|08ASMARA258||2008-05-14 07:47:00||CONFIDENTIAL||Embassy Asmara|
1. (SBU) SUMMARY. Diesel fuel remains an extremely scarce
commodity in Eritrea. UN agencies and the International
Committee of the Red Cross (ICRC) have not received their
diesel allocations from the Eritrean government since April
10. Many of the Eritrean government's civilian vehicles are
not being used, and diesel fuel for public use remains nearly
non-existent. END SUMMARY.
2. (SBU) NO DIESEL FOR INTERNATIONAL ORGANIZATIONS
UNDP Representative and senior UN official in Eritrea Macleod
Nyirango (protect) informed Emboffs the Government of the
State of Eritrea (GSE) has completely cut all UN agencies'
diesel fuel allocations. Each UN agency and international
organization is assigned a specific commercial gas station
for diesel fuel, with each refueling deducted in a ledger
from its remaining allocation. On April 10, the GSE informed
commercial gas stations to stop providing diesel to nearly
all international organizations, including all UN agencies
and ICRC, until further notice. After repeated requests for
a meeting, Macleod raised the issue with the Head of the
Office of the President Yemane Ghebremesekel on April 17.
Yemane advised him to "be patient," and that the situation
will be resolved. Macleod noted to Conoff that he has been
using his official car, his only gasoline-powered vehicle,
for all UNDP business.
ICRC Representative Mulan Giovannini (protect) informed
Conoff on May 12 that ICRC received only a portion of its
allocation on April 10 and will not receive more until
further notice. ICRC normally uses approximately 7,000 liters
per month. Giovannini anticipates the government will give
fuel for special projects of high value to the GSE, such as a
repatriation of Ethiopians scheduled for June, but declined
to comment on how long the ICRC office will remain open
without diesel fuel.
Foreign Embassies continue receiving diesel fuel without
interruption. For example, the U.S. Embassy recently topped
off its fuel tanks with 8,000 liters, and the European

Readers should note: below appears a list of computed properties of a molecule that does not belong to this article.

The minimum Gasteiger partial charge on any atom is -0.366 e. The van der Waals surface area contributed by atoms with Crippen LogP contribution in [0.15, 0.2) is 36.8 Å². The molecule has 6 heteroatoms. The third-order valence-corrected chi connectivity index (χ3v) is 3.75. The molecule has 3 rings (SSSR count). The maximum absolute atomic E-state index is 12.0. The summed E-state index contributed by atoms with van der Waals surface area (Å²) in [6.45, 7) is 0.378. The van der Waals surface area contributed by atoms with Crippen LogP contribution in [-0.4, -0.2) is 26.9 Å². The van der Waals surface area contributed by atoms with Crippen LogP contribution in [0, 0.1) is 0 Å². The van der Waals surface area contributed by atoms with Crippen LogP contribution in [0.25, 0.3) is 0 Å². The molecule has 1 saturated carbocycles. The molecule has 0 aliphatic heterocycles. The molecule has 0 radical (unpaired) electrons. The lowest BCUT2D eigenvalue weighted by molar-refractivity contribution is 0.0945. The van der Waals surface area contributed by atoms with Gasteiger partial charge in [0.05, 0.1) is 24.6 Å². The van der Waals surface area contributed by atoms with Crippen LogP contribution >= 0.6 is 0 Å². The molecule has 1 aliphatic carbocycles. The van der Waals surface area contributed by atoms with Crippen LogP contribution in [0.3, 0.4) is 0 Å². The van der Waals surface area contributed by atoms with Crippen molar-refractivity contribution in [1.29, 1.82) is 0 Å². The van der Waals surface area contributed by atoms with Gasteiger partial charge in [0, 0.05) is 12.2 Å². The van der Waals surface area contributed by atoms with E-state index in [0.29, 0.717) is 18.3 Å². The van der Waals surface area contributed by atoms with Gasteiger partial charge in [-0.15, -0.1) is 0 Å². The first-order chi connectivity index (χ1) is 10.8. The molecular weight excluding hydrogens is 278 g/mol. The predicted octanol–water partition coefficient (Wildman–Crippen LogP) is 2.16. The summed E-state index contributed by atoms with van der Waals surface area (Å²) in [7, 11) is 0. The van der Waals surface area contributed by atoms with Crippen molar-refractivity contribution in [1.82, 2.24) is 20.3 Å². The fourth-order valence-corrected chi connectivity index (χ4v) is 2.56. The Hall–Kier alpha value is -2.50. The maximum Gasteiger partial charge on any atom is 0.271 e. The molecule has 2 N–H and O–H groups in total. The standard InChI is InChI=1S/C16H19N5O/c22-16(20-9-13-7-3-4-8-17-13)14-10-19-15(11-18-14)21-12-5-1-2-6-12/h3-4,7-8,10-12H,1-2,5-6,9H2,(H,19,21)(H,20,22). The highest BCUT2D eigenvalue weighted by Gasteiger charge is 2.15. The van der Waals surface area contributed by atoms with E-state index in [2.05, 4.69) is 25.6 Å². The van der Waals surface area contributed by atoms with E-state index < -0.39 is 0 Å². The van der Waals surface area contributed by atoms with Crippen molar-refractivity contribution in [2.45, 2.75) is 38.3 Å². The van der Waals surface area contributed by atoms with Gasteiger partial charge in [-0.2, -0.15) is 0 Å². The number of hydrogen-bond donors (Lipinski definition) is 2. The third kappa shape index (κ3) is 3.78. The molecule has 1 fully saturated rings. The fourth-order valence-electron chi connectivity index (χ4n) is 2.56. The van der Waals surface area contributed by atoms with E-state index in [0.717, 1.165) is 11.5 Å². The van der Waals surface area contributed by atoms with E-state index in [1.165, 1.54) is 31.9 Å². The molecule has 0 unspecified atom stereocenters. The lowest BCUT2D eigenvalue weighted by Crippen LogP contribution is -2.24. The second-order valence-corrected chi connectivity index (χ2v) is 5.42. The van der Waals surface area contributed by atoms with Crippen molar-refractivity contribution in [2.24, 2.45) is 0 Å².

Commission (EC) continues receiving fuel at its designated
3. (SBU) GSE AND PRIVATE SECTOR SHORTAGES
A 2008 IMF report shows Eritrea's diesel fuel purchases fell
drastically from 121,828 metric tons in 2003 to 69,700 in
2007, a fact evident to long-time residents in Eritrea.
Emboffs received reports that nearly the entire vehicle fleet
of some zoba (regional) administrations are immobile from
lack of fuel. Macleod Nyirango told Emboffs the Debub
administration grounded 39 of its 40 vehicles for lack of
fuel. In Asmara, the municipal bus service receives only 40%
of its pre-shortage diesel. A private Eritrean bus service
owner informed Conoff that his diesel supplies were cut by
90%, reducing his number of passengers per day from 75,000 to
12,000. Diesel for personal vehicles is not available
officially, but gasoline remains curiously plentiful.
Egypt Air, which refuels its twice weekly Cairo-Asmara-Cairo
flight in Asmara, was informed on May 9 the jet fuel normally
purchased for the return flight to Cairo is not available
until further notice. Egypt Air's local chief informed
Emboffs that flying round trip without refueling allows the
airline to fly only 60 passengers each direction, which could
impact the profitability of the route.
Electricity availability in Asmara remained stable until May
11 and 12, when Emboffs noticed many hours of electricity
outages in several parts of Asmara. Conoff reported his
generator ran continuously for 18 hours, and several other
Emboffs noted several long outages. Post is monitoring
whether this is merely an anomaly or a further indication of
the GSE's fuel woes.
4. (C) Comment: The GSE's inability to provide fuel to
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hard-currency paying customers is either economic
incompetence or simply another method to control foreign
organizations. It is understandable that increased fuel
costs and reduced government revenues require the GSE to
reduce domestic fuel consumption. Since foreigners pay in
hard currency, however, and because the GSE controls the
entire distribution chain, one wonders how the GSE's economic
czars cannot recognize the profit opportunity offered by
selling diesel to foreign organizations at an increased
price. Given the GSE's Marxist ideology and its desire to
control all aspects of society, it's more likely the
government's current diesel policy is some combination of
both incompetence and desire for control. End Comment.